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Halal row has little to do with animals

DISCLAIMER:

I'm a vegetarian. I'm the world's worst vegetarian - I eat fish and I eat around chicken. After reading up on methods of slaughter following this week's halal meat fuss, I'm going vegan.

Consumers, it emerged, have been fed halal meat by stealth. Supermarket chains admitted selling halal meat without labelling it as such.

It also transpired KFC outlets around the country serve halal chicken, as do Nando's restaurants and Pizza Express. Subway is also in on the swizz, having gone halal in 2007.

Suddenly carnivores everywhere are concerned about animal welfare.

Halal or haram, slaughter isn't pleasant. Animals undergo a process of stunning then sticking. Cattle, sheep and pigs are stunned with a gun that fires a metal bolt into the brain. Sheep, calves and pigs have an ­electrical current passed through their brain from a large pair of tongs. Birds are hung upside down by their legs on metal shackles and dipped into an electric bath before their throats are slit.

According to Islamic principles of slaughter, dhabihah halal, a sharp knife must be used to kill animals for food. Butchers are required to give animals water before they kill them and say a prayer. They are also under strict instructions to cause as little pain and distress as possible.

In terms of animal welfare, the RSPCA makes no distinction between pre-stunned halal meat and conventionally slaughtered meat.

The Food Standards Agency (FSA) says some 88% of animals slaughtered using the halal method are pre-stunned. A total of 3% of cattle, 10% of sheep and goats and 4% of poultry were not.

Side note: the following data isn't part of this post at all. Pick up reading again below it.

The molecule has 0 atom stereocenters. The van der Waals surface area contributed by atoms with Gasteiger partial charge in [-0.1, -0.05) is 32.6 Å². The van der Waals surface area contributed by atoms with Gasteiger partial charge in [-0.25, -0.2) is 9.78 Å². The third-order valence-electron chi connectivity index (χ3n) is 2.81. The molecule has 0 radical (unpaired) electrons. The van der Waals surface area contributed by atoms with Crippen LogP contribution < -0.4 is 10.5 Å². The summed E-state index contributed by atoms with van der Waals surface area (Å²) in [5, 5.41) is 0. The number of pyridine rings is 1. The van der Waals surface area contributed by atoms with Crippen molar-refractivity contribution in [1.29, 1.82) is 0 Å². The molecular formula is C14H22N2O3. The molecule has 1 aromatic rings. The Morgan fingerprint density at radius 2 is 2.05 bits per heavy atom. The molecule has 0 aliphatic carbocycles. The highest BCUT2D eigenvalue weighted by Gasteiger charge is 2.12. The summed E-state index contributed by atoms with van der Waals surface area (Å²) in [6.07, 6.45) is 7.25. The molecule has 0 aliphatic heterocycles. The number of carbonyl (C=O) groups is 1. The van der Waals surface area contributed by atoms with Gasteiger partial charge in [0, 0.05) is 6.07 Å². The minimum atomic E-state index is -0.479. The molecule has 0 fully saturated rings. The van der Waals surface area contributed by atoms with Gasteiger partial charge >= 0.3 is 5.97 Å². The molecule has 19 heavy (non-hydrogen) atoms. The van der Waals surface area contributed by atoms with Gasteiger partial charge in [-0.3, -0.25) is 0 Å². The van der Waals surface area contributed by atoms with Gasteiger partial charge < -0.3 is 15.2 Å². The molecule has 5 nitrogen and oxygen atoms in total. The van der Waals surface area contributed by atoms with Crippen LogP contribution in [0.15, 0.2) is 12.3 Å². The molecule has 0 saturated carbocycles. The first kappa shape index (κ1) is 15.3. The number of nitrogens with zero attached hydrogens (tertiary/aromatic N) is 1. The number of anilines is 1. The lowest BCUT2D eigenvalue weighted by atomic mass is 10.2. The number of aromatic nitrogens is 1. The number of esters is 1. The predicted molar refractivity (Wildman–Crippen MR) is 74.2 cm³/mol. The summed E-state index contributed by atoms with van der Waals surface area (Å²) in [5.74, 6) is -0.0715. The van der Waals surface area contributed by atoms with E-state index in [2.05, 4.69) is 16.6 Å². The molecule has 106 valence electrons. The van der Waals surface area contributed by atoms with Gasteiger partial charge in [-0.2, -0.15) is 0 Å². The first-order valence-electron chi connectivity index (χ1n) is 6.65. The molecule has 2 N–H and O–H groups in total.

The Jewish method of slaughter, Shechita, however, forbids the animal to be stunned when killing takes place.

For the consumer, choice is king. We want to know exactly what we're eating - the fat, the calories, the ­additives and preservatives. We want to know our food has been ethically sourced, fairly traded, unprocessed and locally sourced. And all at a decent price.

Yet we've moved away from shopping locally and we've forgotten how to cook from scratch.

On a commercial level, halal makes sense on an economy of scale. What's the point of halal and non-halal production lines when the minority care very much and the majority care little, especially if you, as the New Zealand-based suppliers of Tesco's meat do, are exporting to Britain and the Middle East? I'm surprised there's surprise at food outlets stocking halal.

The recycling experts, Business Waste, this week released a statement saying supermarkets have a moral duty to cut food waste, claiming some 900,000 tons of food is destroyed ­annually when it could be passed to food banks or given to, say, homeless charities.

To my mind, that is a far greater scandal.

David Cameron says he would not support government intervention in the labelling of meat as halal and non-halal. He's wrong, but so are those making that call. Meat should be labelled, yes, but only to say whether the animal was pre-stunned or not.

Unless you buy your eggs free range and your meat locally raised and organic then it's hypocrisy to complain halal might be cruel. Slaughtering isn't about eradicating cruelty, it is minimising misery at best.

And if you don't believe in Islam then does it matter whether an Islamic prayer was said over your sirloin? It makes as much difference as having a Wiccan whisper into your shellfish.

The people worried about halal meat might stop to wonder why they're suddenly so concerned about animal welfare. I'd hazard the scare stories are more designed to sow discord rather than protect beast and fowl, though that, of course, could be the happy outcome of an ignorant outcry.

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